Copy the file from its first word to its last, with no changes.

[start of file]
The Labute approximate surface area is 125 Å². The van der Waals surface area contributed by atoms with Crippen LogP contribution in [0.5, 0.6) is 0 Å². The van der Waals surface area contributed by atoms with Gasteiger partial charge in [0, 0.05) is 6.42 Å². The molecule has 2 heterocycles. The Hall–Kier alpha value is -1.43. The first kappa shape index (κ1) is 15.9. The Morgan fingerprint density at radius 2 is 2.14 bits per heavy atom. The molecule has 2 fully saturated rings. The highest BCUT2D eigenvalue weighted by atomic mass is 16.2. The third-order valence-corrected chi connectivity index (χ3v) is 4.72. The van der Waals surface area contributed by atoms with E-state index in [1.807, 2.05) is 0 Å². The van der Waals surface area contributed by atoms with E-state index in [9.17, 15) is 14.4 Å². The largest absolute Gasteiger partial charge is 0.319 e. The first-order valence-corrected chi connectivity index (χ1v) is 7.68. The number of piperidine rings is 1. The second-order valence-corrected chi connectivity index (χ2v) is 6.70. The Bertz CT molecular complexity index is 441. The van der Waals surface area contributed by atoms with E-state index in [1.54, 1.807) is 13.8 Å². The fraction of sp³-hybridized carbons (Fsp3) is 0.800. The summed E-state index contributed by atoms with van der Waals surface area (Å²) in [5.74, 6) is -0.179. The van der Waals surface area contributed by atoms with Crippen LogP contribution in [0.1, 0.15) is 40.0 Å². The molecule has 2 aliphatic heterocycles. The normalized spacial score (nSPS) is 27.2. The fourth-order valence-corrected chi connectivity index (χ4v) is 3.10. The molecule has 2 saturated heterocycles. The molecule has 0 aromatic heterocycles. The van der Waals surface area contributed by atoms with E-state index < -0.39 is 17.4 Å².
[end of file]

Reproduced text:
The Labute approximate surface area is 125 Å². The van der Waals surface area contributed by atoms with Crippen LogP contribution in [0.5, 0.6) is 0 Å². The van der Waals surface area contributed by atoms with Gasteiger partial charge in [0, 0.05) is 6.42 Å². The molecule has 2 heterocycles. The Hall–Kier alpha value is -1.43. The first kappa shape index (κ1) is 15.9. The Morgan fingerprint density at radius 2 is 2.14 bits per heavy atom. The molecule has 2 fully saturated rings. The highest BCUT2D eigenvalue weighted by atomic mass is 16.2. The third-order valence-corrected chi connectivity index (χ3v) is 4.72. The van der Waals surface area contributed by atoms with E-state index in [1.807, 2.05) is 0 Å². The van der Waals surface area contributed by atoms with E-state index in [9.17, 15) is 14.4 Å². The largest absolute Gasteiger partial charge is 0.319 e. The first-order valence-corrected chi connectivity index (χ1v) is 7.68. The number of piperidine rings is 1. The second-order valence-corrected chi connectivity index (χ2v) is 6.70. The Bertz CT molecular complexity index is 441. The van der Waals surface area contributed by atoms with E-state index in [1.54, 1.807) is 13.8 Å². The fraction of sp³-hybridized carbons (Fsp3) is 0.800. The summed E-state index contributed by atoms with van der Waals surface area (Å²) in [5.74, 6) is -0.179. The van der Waals surface area contributed by atoms with Crippen LogP contribution in [0.1, 0.15) is 40.0 Å². The molecule has 2 aliphatic heterocycles. The normalized spacial score (nSPS) is 27.2. The fourth-order valence-corrected chi connectivity index (χ4v) is 3.10. The molecule has 2 saturated heterocycles. The molecule has 0 aromatic heterocycles. The van der Waals surface area contributed by atoms with E-state index < -0.39 is 17.4 Å².